A federal judge has sided with DeLorme Publishing in its contentious patent-infringement battle with a Virginia company over the Yarmouth-based mapmaker’s line of hand-held emergency satellite communication devices.

U.S. District Court Judge Leonie Brinkema ruled Thursday that a patent claimed by Virginia-based BriarTek is invalid because there were multiple examples of similar products that pre-dated BriarTek’s patent application, according to a filing in the Eastern District court in Virginia. BriarTek had accused DeLorme, famous for its Maine Atlas and Gazetteer, of infringing on the disputed patent.

“The patent is invalid basically because someone else had invented it first,” Peter Brann, DeLorme’s attorney, said Thursday. “Obviously, this is a complete and sweet victory for DeLorme, who, from day one, did not think this patent was valid. It’s nice to have a federal judge confirm that.”

The judge’s decision, however, does not bring DeLorme’s patent troubles to an end. A related patent-infringement case between the two companies is pending as a U.S. International Trade Commission ruling is appealed. The outcome of that case has the potential to derail DeLorme’s evolution from a publisher of printed maps to a technology company that sells mapping software and the satellite communication devices in question, which are sold under the inReach brand. The inReach devices currently make up half of the company’s $20 million in annual revenue, said CEO Mike Heffron.

The patent fight began in August 2012 when BriarTek filed a complaint with the ITC that DeLorme was infringing on a patent that BriarTek received in 2011 for a “Global Bidirectional Locator Beacon and Emergency Communications System.” At the time, DeLorme was importing the inReach devices from overseas, triggering BriarTek’s complaint to the ITC. DeLorme then began manufacturing the devices in Yarmouth, but used components that it imported.

In June 2014, an ITC judge ruled that DeLorme was inducing infringement by consumers who bought the devices and levied a $6.2 million civil penalty against the company. DeLorme contested the penalty and appealed the decision to the U.S. Court of Appeals for the Federal Circuit. That appeal is pending, but Brann believes Brinkema’s ruling that the patent is invalid “mortally wounds” the ITC’s case.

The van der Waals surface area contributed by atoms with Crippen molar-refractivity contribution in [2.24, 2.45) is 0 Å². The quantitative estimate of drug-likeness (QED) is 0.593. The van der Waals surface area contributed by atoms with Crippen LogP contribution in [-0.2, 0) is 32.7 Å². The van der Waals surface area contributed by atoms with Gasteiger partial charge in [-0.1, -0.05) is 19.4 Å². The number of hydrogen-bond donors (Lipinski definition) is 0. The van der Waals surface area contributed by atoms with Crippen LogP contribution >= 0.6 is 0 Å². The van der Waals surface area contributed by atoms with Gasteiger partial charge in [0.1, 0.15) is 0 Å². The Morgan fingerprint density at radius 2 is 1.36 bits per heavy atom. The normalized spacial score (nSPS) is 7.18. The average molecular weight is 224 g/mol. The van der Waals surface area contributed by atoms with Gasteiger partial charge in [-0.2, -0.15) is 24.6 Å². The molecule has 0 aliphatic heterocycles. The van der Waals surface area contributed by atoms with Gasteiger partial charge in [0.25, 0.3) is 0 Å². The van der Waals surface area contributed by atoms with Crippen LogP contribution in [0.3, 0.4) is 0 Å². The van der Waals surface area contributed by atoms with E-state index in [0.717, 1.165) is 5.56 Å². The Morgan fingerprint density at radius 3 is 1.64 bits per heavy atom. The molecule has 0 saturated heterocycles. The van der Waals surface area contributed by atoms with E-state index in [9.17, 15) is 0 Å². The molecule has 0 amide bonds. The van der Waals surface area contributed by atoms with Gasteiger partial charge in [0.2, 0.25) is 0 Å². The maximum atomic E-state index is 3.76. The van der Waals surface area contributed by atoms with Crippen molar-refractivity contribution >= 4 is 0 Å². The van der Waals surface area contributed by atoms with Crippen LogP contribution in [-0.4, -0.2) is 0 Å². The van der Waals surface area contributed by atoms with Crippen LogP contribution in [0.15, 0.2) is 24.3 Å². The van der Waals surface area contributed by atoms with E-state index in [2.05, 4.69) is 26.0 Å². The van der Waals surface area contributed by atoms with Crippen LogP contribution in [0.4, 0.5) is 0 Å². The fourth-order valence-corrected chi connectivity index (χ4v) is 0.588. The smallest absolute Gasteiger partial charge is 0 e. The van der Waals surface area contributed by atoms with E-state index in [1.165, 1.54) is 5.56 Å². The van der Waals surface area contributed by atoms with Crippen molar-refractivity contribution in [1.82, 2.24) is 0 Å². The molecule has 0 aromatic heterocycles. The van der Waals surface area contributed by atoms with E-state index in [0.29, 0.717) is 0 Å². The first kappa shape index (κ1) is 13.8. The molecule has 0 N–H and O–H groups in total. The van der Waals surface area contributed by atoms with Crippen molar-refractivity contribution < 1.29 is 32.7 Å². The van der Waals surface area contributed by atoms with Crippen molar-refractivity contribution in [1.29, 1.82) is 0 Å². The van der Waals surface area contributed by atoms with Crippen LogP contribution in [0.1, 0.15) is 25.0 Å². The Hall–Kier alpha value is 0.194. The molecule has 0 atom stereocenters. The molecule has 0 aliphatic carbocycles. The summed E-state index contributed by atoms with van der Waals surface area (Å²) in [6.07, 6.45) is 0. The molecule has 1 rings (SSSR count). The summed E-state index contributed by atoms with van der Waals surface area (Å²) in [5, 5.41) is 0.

BriarTek’s attorney disagreed. “The Virginia ruling has no impact on the ITC appeal,” John Fuisz wrote in an email. “The Virginia order as it currently stands does not remove the violation, the fine or the pending consent order.”

Fuisz said he had already alerted the ITC that BriarTek plans to appeal the Virginia decision “so that the government can move forward with the matter and collect the $6.2 million fine.”

Heffron, DeLorme’s CEO, said the company intends to grow its inReach business, even though it could be exposed to further fines from the ITC. The company, which was founded in 1976, has more than 80 employees at its Yarmouth headquarters.

“Our hope is once we get out from under legal costs, we plan to expand that business and continue to grow in Maine,” Heffron said Thursday morning.

Heffron could not say exactly how much this legal battle has cost the company, but said the lawyer fees alone are in the “seven figures.” He said the other cost is the time and energy spent by the company’s employees during the battle, which he said is probably equivalent to what it cost to pay the lawyers.

“It has been significant for us, especially for a small business,” Heffron said.

Confident that the company has done nothing wrong, Heffron said the experience hasn’t caused him to make any changes at DeLorme. Rather, he said, it has underscored a glaring need for the United States to revamp its patent-approval system.

“It’s pretty clear we’ve gotten away from the requirement to demonstrate a unique invention before a patent is issued,” Heffron said. “Patents are supposed to be issued for unique and novel innovations that no one has ever thought of before, not just a new presentation of a group of ideas that were previously developed.”